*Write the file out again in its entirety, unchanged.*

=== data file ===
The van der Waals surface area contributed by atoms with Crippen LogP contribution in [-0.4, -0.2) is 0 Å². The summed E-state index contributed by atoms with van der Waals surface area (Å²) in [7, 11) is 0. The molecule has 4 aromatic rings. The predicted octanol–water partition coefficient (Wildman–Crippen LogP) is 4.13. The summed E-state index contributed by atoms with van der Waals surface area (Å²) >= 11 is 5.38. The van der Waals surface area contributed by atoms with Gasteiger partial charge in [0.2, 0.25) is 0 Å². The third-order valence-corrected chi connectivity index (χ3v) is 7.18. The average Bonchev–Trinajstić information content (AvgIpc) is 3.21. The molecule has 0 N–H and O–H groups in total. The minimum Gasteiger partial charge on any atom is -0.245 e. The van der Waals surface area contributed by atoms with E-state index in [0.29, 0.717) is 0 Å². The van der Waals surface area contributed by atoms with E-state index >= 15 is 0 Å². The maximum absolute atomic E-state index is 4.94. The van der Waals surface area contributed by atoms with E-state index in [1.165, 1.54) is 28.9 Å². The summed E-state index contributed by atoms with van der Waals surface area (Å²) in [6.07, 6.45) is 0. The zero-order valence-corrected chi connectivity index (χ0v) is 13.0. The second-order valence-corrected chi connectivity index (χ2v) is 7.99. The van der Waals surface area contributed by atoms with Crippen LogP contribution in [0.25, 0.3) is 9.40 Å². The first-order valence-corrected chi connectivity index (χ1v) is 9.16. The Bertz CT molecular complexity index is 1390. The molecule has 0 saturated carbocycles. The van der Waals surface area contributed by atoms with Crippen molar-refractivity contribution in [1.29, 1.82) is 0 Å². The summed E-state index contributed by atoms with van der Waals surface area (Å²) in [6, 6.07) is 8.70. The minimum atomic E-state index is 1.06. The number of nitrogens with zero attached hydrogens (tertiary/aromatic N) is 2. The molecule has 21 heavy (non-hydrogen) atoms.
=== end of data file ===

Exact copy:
The van der Waals surface area contributed by atoms with Crippen LogP contribution in [-0.4, -0.2) is 0 Å². The summed E-state index contributed by atoms with van der Waals surface area (Å²) in [7, 11) is 0. The molecule has 4 aromatic rings. The predicted octanol–water partition coefficient (Wildman–Crippen LogP) is 4.13. The summed E-state index contributed by atoms with van der Waals surface area (Å²) >= 11 is 5.38. The van der Waals surface area contributed by atoms with Gasteiger partial charge in [0.2, 0.25) is 0 Å². The third-order valence-corrected chi connectivity index (χ3v) is 7.18. The average Bonchev–Trinajstić information content (AvgIpc) is 3.21. The molecule has 0 N–H and O–H groups in total. The minimum Gasteiger partial charge on any atom is -0.245 e. The van der Waals surface area contributed by atoms with E-state index in [0.29, 0.717) is 0 Å². The van der Waals surface area contributed by atoms with E-state index >= 15 is 0 Å². The maximum absolute atomic E-state index is 4.94. The van der Waals surface area contributed by atoms with E-state index in [1.165, 1.54) is 28.9 Å². The summed E-state index contributed by atoms with van der Waals surface area (Å²) in [6.07, 6.45) is 0. The zero-order valence-corrected chi connectivity index (χ0v) is 13.0. The second-order valence-corrected chi connectivity index (χ2v) is 7.99. The van der Waals surface area contributed by atoms with Crippen LogP contribution in [0.25, 0.3) is 9.40 Å². The first-order valence-corrected chi connectivity index (χ1v) is 9.16. The Bertz CT molecular complexity index is 1390. The molecule has 0 saturated carbocycles. The van der Waals surface area contributed by atoms with Crippen molar-refractivity contribution in [1.29, 1.82) is 0 Å². The summed E-state index contributed by atoms with van der Waals surface area (Å²) in [6, 6.07) is 8.70. The minimum atomic E-state index is 1.06. The number of nitrogens with zero attached hydrogens (tertiary/aromatic N) is 2. The molecule has 21 heavy (non-hydrogen) atoms.